Celestia’s response came with the practiced tone of one who argued the same in a mirror. “I think the good princess would be far more interested in seeing you happy than in me hoarding her presents. It is on you to ensure the gift is budgeted well.”

Celestia would not hear another word of debate, and that was that. The group paid and departed, though Sunset paused outside as they came back to the dorm.

“Sunset…?” Celestia turned to find her daughter staring back to her.

“This is it, isn’t it?”

The words tumbled brokenly from Sunset’s mouth, and the immediate hug from mother and aunt did not interrupt. “The end. I was with you guys for so little time, and… and...”

“And you’re not going anywhere.” Gently, firmly, Celestia held her steady. “We’re not going anywhere, either. We’ll just live in different places. Like Luna and I, how we have our own bedrooms now. Change is scary, but it often turns out well. You taught us that.”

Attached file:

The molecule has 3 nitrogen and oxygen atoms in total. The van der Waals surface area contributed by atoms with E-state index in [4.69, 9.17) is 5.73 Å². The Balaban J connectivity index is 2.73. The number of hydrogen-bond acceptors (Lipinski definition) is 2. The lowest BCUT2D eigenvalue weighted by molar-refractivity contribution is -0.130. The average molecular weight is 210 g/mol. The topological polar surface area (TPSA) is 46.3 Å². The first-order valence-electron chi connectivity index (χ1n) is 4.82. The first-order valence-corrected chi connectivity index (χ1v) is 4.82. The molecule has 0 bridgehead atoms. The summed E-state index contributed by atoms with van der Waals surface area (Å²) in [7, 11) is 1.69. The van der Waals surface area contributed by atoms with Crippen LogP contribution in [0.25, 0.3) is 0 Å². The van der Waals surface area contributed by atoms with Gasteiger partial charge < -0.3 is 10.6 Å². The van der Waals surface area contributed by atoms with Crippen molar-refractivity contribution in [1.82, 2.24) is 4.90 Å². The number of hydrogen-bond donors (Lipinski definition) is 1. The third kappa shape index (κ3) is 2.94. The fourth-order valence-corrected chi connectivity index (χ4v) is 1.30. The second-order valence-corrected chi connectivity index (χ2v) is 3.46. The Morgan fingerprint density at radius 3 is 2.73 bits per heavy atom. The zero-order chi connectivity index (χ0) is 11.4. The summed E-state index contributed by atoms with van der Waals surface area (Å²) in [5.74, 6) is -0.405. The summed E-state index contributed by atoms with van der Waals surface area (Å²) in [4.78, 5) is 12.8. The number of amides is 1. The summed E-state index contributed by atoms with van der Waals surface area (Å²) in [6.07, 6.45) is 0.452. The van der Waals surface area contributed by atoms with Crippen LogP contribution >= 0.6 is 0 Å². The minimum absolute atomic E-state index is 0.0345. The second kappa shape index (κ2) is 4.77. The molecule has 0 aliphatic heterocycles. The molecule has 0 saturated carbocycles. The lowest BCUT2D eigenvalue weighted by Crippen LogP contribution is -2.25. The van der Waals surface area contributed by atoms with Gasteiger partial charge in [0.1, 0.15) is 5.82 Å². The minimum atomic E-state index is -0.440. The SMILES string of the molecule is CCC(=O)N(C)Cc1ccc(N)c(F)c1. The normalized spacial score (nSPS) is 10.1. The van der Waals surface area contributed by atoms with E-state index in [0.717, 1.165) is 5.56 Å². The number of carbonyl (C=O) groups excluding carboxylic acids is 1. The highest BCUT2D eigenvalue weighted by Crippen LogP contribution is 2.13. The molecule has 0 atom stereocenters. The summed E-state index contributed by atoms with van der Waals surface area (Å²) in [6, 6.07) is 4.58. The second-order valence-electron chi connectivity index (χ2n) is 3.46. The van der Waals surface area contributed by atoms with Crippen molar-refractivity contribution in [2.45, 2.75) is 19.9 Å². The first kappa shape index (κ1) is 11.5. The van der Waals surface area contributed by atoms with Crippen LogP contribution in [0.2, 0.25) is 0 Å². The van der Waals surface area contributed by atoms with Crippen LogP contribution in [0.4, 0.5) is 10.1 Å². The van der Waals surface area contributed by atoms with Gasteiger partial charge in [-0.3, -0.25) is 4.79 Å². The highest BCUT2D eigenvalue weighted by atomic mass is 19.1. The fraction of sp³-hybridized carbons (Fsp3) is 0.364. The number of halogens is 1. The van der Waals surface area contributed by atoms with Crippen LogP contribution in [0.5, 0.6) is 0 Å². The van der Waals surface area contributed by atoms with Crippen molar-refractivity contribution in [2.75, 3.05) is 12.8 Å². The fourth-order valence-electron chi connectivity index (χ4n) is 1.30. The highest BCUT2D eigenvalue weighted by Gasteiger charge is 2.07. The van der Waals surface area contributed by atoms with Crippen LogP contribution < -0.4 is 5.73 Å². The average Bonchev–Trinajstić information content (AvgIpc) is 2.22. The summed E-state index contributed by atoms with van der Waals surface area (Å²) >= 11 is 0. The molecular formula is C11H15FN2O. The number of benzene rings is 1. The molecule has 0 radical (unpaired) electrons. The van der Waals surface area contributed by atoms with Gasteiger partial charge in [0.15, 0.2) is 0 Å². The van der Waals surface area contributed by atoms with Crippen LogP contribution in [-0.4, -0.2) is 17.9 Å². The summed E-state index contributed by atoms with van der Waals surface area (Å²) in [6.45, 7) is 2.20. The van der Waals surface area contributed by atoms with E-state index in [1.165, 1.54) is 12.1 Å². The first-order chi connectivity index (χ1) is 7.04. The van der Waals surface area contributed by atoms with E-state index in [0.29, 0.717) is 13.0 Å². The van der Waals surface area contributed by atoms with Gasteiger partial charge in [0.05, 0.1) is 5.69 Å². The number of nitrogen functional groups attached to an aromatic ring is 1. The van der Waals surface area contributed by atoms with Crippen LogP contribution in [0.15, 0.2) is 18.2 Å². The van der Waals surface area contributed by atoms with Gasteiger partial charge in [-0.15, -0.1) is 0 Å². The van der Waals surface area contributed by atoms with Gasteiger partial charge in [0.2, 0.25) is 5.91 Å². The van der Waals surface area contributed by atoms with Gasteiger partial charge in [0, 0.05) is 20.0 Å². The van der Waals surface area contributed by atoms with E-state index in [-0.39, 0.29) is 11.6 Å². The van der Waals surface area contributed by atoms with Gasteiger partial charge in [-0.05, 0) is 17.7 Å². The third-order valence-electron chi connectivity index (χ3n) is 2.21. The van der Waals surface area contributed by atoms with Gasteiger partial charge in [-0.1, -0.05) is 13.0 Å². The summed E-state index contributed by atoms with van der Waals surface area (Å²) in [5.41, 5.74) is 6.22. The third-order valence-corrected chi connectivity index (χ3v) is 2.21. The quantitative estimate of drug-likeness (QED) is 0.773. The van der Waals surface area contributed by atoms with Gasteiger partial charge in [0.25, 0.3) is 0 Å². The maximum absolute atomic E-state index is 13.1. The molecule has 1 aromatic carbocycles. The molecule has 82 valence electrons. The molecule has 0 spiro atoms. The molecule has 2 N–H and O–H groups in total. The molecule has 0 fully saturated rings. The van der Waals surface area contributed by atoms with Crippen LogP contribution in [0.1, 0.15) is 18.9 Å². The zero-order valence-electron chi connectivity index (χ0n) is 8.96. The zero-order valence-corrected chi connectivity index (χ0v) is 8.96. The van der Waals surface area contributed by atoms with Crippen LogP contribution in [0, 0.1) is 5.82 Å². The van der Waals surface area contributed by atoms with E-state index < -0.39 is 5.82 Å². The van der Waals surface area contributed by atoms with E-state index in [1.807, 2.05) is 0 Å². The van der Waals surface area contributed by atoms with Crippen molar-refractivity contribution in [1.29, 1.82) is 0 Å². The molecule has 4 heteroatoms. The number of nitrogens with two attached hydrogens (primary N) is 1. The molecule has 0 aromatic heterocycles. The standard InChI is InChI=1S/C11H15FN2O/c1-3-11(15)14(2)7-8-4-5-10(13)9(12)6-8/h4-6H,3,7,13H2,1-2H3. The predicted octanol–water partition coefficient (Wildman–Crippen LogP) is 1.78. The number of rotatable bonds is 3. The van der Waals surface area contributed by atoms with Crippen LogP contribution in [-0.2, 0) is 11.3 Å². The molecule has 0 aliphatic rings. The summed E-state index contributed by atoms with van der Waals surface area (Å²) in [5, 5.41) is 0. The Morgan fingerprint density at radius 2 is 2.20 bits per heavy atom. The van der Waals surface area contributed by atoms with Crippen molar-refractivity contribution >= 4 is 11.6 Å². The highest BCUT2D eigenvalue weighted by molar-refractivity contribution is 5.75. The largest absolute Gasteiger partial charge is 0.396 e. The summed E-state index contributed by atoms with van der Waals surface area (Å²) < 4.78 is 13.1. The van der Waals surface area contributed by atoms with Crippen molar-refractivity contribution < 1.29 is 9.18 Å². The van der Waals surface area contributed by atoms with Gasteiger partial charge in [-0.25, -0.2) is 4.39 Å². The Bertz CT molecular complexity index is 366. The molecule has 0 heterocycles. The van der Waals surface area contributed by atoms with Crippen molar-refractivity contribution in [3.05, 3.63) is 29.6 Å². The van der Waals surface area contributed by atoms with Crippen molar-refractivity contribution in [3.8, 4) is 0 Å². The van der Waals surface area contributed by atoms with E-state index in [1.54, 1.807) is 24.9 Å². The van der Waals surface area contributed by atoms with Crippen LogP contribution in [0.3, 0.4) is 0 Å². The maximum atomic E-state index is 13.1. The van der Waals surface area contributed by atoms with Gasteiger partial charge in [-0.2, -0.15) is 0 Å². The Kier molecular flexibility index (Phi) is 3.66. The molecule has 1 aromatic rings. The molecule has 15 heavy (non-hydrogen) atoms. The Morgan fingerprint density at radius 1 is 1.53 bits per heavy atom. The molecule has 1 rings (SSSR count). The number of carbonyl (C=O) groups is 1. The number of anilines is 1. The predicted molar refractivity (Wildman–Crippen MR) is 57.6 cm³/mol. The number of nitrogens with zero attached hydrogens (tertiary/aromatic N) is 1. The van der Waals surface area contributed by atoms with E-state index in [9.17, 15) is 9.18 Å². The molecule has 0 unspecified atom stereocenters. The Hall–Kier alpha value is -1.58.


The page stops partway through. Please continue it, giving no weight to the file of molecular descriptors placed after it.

She produced a handkerchief and dabbed at Sunset’s eyes. “We’re a phone call away. Or a text. And we love you. Study hard, have fun. We don’t leave on vacation for another few weeks, so visit sometime before then and tell us how you’re doing.”

Luna stepped away, letting Sunset bring both arms up to wrap tightly around her mother.

A wet sniff broke the evening calm, and Sunset continued haltingly. “I know all that, I… I don’t know why I’m suddenly like this. Something… the help moving, the help with everything, the money, all those times caring for me...”